Breanna Lawrence and Gina Harrison
Learning to write presents significant challenges for children with learning disabilities (LDs) who have difficulties acquiring the basic literacy skills that are the building blocks for writing. Problems representing and manipulating sounds in oral language (phonemic processing), grasping the alphabetic principle (i.e., that sounds are symbolically represented in alphabetic languages by letters) and knowledge of letter-sound connections are all basic skills with which children with LDs struggle, impacting both reading and writing development. Writing is multidimensional, comprised of lower-level transcription (spelling, handwriting) and higher-level text generation (planning, organizing, revising) components. Due to their basic skills difficulties, children with LDs struggle with the transcription demands of writing often at the expense of communicating their ideas. Writing tasks are frustrating, onerous, and for many children with LDs, provoke significant anxiety. Struggling writers are more likely to become good writers with instruction and support during the elementary grades, before the difficulties become entrenched (Graham & Harris, 2005). The most effective writing interventions, based on the Self-Regulated Strategy Development (SRSD) model (e.g., Santangelo, Harris, & Graham, 2007), target the multiple dimensions of the writing process via a particular strategy, usually represented by a mnemonic (click here for more about mnemonics), such as POW (Pick my ideas; Organize my notes; Write and say more) with an instructional focus on the student’s affect, motivation, and regulation of the writing process. The effectiveness of SRSD interventions is related to its systematic and structured approach in helping students break down the writing task into manageable and attainable components leading to enhanced motivation to write. Teachers scaffold students by working collaboratively, helping the student to move toward independence in applying the strategy to write.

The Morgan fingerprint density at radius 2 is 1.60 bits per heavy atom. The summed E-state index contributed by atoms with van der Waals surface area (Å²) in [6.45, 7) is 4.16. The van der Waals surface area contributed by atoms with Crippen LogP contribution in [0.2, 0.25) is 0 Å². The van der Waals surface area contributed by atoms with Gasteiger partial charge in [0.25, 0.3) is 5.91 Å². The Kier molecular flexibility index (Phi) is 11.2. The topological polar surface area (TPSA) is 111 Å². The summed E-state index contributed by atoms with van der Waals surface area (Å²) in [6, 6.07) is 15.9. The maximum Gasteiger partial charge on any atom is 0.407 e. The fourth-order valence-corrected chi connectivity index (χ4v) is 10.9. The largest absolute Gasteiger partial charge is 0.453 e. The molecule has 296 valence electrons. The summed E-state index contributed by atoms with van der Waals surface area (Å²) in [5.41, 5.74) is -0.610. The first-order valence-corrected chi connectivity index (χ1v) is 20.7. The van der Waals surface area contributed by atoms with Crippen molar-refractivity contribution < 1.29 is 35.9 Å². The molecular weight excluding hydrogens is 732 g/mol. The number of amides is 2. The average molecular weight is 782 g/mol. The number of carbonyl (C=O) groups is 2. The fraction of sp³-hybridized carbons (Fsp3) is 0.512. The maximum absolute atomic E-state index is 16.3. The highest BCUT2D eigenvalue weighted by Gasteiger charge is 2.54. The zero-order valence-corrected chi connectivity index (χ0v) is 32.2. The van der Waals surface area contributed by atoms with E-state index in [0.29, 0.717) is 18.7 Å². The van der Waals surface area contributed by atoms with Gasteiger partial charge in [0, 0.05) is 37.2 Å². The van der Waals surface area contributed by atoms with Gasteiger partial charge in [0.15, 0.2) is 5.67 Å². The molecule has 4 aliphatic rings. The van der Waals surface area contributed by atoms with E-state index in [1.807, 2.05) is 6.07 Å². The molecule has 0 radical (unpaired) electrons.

The Supporting Research
An extensive body of research has demonstrated that SRSD consistently increases content knowledge, writing quality, strategic behaviour, self-regulation skills, self-efficacy, and motivation among students of varying ages and ability levels (Graham & Harris, 2003). Gersten and Baker’s (2001) meta-analysis summarized the research (13 experimental or quasi-experimental design studies) on improving the content of expressive writing for students in grades one to nine with LDs. The vast majority of studies were conducted with elementary-aged students. Findings from the study suggested that teaching writing strategies to students with LDs can result in considerable benefits in writing quality. Explicit instruction in transcription skills (i.e. spelling and handwriting) and teaching writing strategies was found to improve overall writing ability by a greater degree than if instruction focused on improving content quality or mechanical aspects alone (see Edwards, 2003 for a review). Research indicates that handwriting and spelling instruction is necessary to ameliorate early transcription problems and prevent future writing difficulties (Baker et al., 2003; Berninger et al., 1997). In a recent case study, Milford and Harrison (2010) provide a detailed case-study of the efficacy of an SRSD intervention with a struggling 12-year old writer. A key component of this study was the combination of the “have-a-go” spelling, which tracked the student’s improvement in text spelling over time, along with the higher level strategies for text generation. Programs focusing on transcription skills in writing are included in the Where to Learn More section below.